The "frozen conflict" that Russia has been angling for in Eastern Ukraine effectively begins today. The Ukrainian parliament approved two bills put forward by President Petro Poroshenko on Tuesday morning, offering amnesty to rebels not guilty of serious crimes and granting three years of self-rule to rebel-held territory in Donetsk and Luhansk.

The bills are huge concessions to Russia and Russian-backed rebels. The decision to grant rebels self-rule, for example, makes official the results of the illegal referendum held in the east in May, when the separatists claimed to have secured nearly 90 percent of the people’s vote in favor of autonomy. British Foreign Secretary William Hague called the May referendum “illegal by anybody’s standards.” The Kremlin called for it to be immediately implemented. Four months later, look who got their way.

According to Poroshenko, the three-year stipulation is necessary to ensure adequate constitutional reform, after which he expects Donetsk and Luhansk to somehow return to the fold of the Ukrainian government. “During this time we will be able to introduce the issue of profound decentralization which must also provide for respective amendments to the Constitution,” Poroshenko said. “There is nothing more important for us than peace.” He also called for local elections in November to determine who will control the self-ruled areas.

Among the rebels, the provisions of the self-rule law have already garnered mixed reviews, and it’s uncertain how they will be implemented. Andriy Purgin, first deputy prime minister of the self-declared Donetsk People’s Republic, told RIA Novosti that the entirety of the Donetsk and Luhansk oblasts must be awarded self-rule, not just those areas currently under rebel control. Igor Plotnitsky, prime minister of the separatist Luhansk People’s Republic, said the new law signals “the first chance for a peaceful settlement.”

Meanwhile, shelling in Donetsk killed six people on Monday, and Ukranian media reported skirmishes between Russian-backed militias and unspecified “local groups of terrorists.”  This is what the State Department means when it says the ceasefire is “mostly holding,” and it paints a pretty clear picture of what the next few years in eastern Ukraine may look like.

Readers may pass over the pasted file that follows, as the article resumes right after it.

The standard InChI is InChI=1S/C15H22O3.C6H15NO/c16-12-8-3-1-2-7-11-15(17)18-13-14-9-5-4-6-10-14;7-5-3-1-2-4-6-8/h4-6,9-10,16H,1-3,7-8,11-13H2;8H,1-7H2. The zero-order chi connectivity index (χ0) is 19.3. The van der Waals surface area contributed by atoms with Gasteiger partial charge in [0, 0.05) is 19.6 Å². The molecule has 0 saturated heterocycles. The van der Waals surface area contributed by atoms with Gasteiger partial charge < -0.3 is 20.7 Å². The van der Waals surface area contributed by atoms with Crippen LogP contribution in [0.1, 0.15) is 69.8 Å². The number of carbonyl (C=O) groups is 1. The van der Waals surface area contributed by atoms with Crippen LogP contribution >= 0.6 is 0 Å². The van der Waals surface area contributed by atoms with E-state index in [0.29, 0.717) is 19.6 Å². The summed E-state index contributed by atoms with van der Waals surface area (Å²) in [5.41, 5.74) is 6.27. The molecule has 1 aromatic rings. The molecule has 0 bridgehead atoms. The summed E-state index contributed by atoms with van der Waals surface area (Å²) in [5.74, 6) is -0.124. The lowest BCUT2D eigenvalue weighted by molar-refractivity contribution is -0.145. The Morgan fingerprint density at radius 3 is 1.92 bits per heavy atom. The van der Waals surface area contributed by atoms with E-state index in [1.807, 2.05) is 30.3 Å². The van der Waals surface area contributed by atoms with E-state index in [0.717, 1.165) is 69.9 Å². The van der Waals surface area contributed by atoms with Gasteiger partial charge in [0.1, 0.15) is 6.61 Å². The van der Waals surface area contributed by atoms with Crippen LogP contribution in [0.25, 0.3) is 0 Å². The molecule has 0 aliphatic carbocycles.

A frozen conflict, when the Kremlin is involved, is what happens when, as the BBC put it, “a bloody, territorial conflict with no obvious solution is put on hold, with Russia stepping in to keep the peace on its own terms.” On Tuesday, the self-declared Donetsk and Luhansk People’s Republics announced they are merging their militias into a single force, the United Army of Novorossiya, which will liberate Ukraine from “Nazi scum.” These are the people who will be ruling the populations of Donetsk and Luhansk for the next three years.

It’s hard to look at all this and not get the feeling that those who died fighting for Ukraine gave their lives for naught. On Tuesday, Poroshenko triumphantly held up on the floor of the parliament Ukraine’s EU Association Agreement—the same agreement whose rejection by former President Viktor Yanukovych spurred protesters to gather on the Maidan. But at a summit on Friday, the E.U. agreed that it won’t be fully implemented until 2016. According to Simon Shustry, the Ukrainian oligarch Viktor Pinchuk, who hosted the summit, pointed out that delaying the agreement is precisely what Russia hoped to get out of Ukraine before thousands of people died in the conflict.

But Poroshenko’s government cannot survive should it keep pushing forward with its “anti-terrorist operation” in the East, especially now that its Western partners have made it abundantly clear they are not willing to go to bat for Ukraine. Russia has cut off the gas supply, and the war has decimated the country’s coal industry. “The mines have been bombed, so there’s no production of thermal coal; without supplies to power plants, there are problems with electricity and heating. It’s obvious the situation in the winter is going to be very difficult,” Ukrainian Prime Minister Arseniy Yatsenyuk said.

Enter the rapid-fire concessions, which make the new Ukrainian government all too closely resemble the one it replaced. Remember the outrage over Russia’s humanitarian convoy? The second one is on its way. Battalions that fought on the side of the Ukrainian army are making their way back to Kiev, and they are not pleased with their leaders. "We will close the border and then go to Kiev to change the regime," one fighter told Alec Luhn. "People died on Maidan, and no one answered for it. Now people are dying [in Ilovaisk] and nobody is answering for this. And we want to change this."

As of this writing, protesters are burning tires outside the Ukrainian parliament, forcing their representatives to finally, finally pass a lustration bill that would remove corrupt politicians from power. The measure was one of the primary demands of the Maidan revolution, as were parliamentary elections, now scheduled for October 26. Almost a year after the revolution’s start, the forthcoming elections—in which some of the movement’s leaders are now running—offer some glimmer of hope, but for now there’s only more reason for skepticism.